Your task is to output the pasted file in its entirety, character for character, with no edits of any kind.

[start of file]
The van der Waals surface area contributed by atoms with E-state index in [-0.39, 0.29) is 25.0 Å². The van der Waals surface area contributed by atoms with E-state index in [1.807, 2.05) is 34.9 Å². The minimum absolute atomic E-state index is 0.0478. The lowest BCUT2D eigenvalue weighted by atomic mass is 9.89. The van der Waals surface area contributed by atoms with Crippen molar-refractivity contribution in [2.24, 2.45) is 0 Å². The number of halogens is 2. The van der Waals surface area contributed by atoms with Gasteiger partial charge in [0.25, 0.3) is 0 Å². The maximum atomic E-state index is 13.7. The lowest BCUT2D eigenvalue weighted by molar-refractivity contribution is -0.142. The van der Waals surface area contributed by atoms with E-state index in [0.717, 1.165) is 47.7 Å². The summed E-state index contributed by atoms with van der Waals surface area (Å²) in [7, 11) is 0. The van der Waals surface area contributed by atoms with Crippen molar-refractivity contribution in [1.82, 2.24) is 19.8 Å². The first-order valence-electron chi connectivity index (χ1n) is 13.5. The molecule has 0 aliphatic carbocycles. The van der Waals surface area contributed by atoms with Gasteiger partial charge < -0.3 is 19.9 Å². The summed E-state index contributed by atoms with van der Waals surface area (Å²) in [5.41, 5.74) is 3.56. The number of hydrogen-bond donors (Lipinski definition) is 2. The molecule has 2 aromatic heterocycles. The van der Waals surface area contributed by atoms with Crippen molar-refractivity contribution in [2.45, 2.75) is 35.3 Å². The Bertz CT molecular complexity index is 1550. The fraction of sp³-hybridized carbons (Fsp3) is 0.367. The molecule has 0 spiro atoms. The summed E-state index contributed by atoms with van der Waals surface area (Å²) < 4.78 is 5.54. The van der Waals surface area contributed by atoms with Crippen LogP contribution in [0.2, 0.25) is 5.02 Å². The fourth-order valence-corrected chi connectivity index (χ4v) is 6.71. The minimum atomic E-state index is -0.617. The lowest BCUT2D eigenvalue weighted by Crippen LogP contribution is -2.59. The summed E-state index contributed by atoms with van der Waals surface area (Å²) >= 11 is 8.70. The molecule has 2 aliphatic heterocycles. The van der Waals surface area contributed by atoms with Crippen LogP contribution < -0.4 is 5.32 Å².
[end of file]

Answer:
The van der Waals surface area contributed by atoms with E-state index in [-0.39, 0.29) is 25.0 Å². The van der Waals surface area contributed by atoms with E-state index in [1.807, 2.05) is 34.9 Å². The minimum absolute atomic E-state index is 0.0478. The lowest BCUT2D eigenvalue weighted by atomic mass is 9.89. The van der Waals surface area contributed by atoms with Crippen molar-refractivity contribution in [2.24, 2.45) is 0 Å². The number of halogens is 2. The van der Waals surface area contributed by atoms with Gasteiger partial charge in [0.25, 0.3) is 0 Å². The maximum atomic E-state index is 13.7. The lowest BCUT2D eigenvalue weighted by molar-refractivity contribution is -0.142. The van der Waals surface area contributed by atoms with E-state index in [0.717, 1.165) is 47.7 Å². The summed E-state index contributed by atoms with van der Waals surface area (Å²) in [7, 11) is 0. The van der Waals surface area contributed by atoms with Crippen molar-refractivity contribution in [1.82, 2.24) is 19.8 Å². The first-order valence-electron chi connectivity index (χ1n) is 13.5. The molecule has 0 aliphatic carbocycles. The van der Waals surface area contributed by atoms with Gasteiger partial charge < -0.3 is 19.9 Å². The summed E-state index contributed by atoms with van der Waals surface area (Å²) in [5.41, 5.74) is 3.56. The number of hydrogen-bond donors (Lipinski definition) is 2. The molecule has 2 aromatic heterocycles. The van der Waals surface area contributed by atoms with Crippen molar-refractivity contribution in [2.45, 2.75) is 35.3 Å². The Bertz CT molecular complexity index is 1550. The fraction of sp³-hybridized carbons (Fsp3) is 0.367. The molecule has 0 spiro atoms. The summed E-state index contributed by atoms with van der Waals surface area (Å²) < 4.78 is 5.54. The van der Waals surface area contributed by atoms with Crippen LogP contribution in [0.2, 0.25) is 5.02 Å². The fourth-order valence-corrected chi connectivity index (χ4v) is 6.71. The minimum atomic E-state index is -0.617. The lowest BCUT2D eigenvalue weighted by Crippen LogP contribution is -2.59. The summed E-state index contributed by atoms with van der Waals surface area (Å²) >= 11 is 8.70. The molecule has 2 aliphatic heterocycles. The van der Waals surface area contributed by atoms with Crippen LogP contribution < -0.4 is 5.32 Å².